GUEST BLOG: Career-Technical School Finds Innovative Way to Encourage Student Attendance — Jon Weidlich, Great Oaks Career Campuses

9/21/2018

By: Guest Blogger

Editor's Note: September is Attendance Awareness Month. A few weeks ago, staff blogger Brittany Miracle shared tips for districts to improve attendance in their schools. This week, we hear from a career center that recognized the importance of student attendance and created a program to improve attendance.

Play-21-A.jpgTwenty-one days — the amount of time research shows a person needs to establish a new habit. That’s the foundation of a strategy to improve student attendance at Scarlet Oaks Career Campus in Cincinnati.

Scarlet Oaks launched Play 21 in 2017 to help students be more accountable for attending school consistently. The concept is simple; students sign a chart in their first and second period classes and when they’ve reached 21 consecutive days of attendance, they can enter a drawing for prizes. Posters around campus serve as reminders of the program.

At the end of the quarter, prizes are awarded to 21 students whose names are drawn. The prizes are relatively small: $10 gift cards, special parking privileges or early release to lunch, for instance. Recognition, though, is a real motivator. The school posts the winners’ names on video monitors throughout the campus.

Through Play 21:

  • Students can see their progress each day and know when they’re reaching the 21-day goal;
  • Students who falter—who miss a day during that period—can start over and still succeed during any given academic quarter;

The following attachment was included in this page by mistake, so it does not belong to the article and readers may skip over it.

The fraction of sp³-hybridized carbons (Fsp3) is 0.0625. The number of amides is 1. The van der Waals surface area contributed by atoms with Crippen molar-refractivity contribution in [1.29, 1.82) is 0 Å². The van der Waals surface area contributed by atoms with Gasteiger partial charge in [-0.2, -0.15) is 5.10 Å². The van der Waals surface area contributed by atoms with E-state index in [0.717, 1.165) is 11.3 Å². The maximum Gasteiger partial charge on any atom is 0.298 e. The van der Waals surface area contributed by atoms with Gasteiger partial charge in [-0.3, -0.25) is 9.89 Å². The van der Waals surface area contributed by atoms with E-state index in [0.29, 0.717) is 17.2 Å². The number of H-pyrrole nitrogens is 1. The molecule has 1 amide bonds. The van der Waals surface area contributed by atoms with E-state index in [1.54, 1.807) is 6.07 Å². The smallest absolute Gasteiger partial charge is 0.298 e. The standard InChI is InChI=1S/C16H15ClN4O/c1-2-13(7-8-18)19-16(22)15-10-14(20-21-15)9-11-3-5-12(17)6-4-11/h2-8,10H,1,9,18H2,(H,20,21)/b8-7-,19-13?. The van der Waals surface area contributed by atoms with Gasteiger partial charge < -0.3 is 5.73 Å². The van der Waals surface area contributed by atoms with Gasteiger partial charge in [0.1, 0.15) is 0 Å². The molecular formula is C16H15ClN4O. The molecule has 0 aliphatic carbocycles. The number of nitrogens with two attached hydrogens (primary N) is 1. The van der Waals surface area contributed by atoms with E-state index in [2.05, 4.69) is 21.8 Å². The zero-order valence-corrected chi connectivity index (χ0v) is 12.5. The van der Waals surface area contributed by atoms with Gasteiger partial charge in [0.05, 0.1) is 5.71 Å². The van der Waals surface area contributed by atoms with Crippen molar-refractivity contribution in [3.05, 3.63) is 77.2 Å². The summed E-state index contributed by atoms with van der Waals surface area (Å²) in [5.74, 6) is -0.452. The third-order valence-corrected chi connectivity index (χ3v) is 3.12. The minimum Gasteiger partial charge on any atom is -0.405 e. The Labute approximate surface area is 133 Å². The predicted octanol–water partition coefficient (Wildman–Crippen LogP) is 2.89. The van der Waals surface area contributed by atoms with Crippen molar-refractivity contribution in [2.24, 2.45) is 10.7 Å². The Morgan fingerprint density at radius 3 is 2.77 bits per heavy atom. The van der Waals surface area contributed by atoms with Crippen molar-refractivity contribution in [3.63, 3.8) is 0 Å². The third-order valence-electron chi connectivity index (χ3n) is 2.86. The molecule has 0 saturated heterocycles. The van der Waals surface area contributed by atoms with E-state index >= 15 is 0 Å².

• Students who win prizes get public recognition for their success;
  • Students develop new habits.

“We’re trying to change the culture from punitive to positive,” said English instructor Stephen Tracy.  That is, instead of focusing on punishing those who miss school, the Scarlet Oaks staff celebrates those who attend regularly. 

The Scarlet Oaks Attendance Committee, comprised of a group of instructors (both academic and career technical), administrators, a counselor, a custodian and a cybrarian (librarian), wanted to eliminate the mindset that schools take for granted that students will attend. “Some of our students have barriers they have to overcome just to get to school in the morning,” said Roger Osborne, an exercise science instructor.

Osborne said Play 21 helps to provide an incentive for students to give extra effort. One student, for instance, missed the school bus but paid for an Uber ride to get to school on time.

And though Play 21 resulted in 10 students having perfect attendance in 2017-2018, that’s not necessarily the only goal. “We’re recognizing good, improved AND perfect attendance to school,” said Assistant Dean Ramona Beck.

Play 21 takes a holistic approach to attendance, combining student responsibility, teacher encouragement and administrative support. “The sign-in sheet is a daily check for both the teacher and student,” Beck said.

The hope is that, in just 21 days, students are developing good habits for a lifetime.

“They’ll be going to work when they leave us,” said Osborne. “We’ve got to get them ready. This aligns with our mission of preparing students for real life.”

Jon Weidlich is director of Community Relations at Great Oaks Career Campuses in Southwest Ohio. He has worked with and written about students of all ages, as well as schools, parents and communities for more than 25 years. Contact him at weidlicj@greatoaks.com.

Ron Rogers
There appears to be many strengths in this career center's way of moving student's behavior. A few popping out quickly are immediate rewards, positive vs punitive and excellent visuals situated throughout the school. It's nice to see a school changing culture. Thanks for this post.
9/24/2018 7:19:24 AM

Leave message



 Security code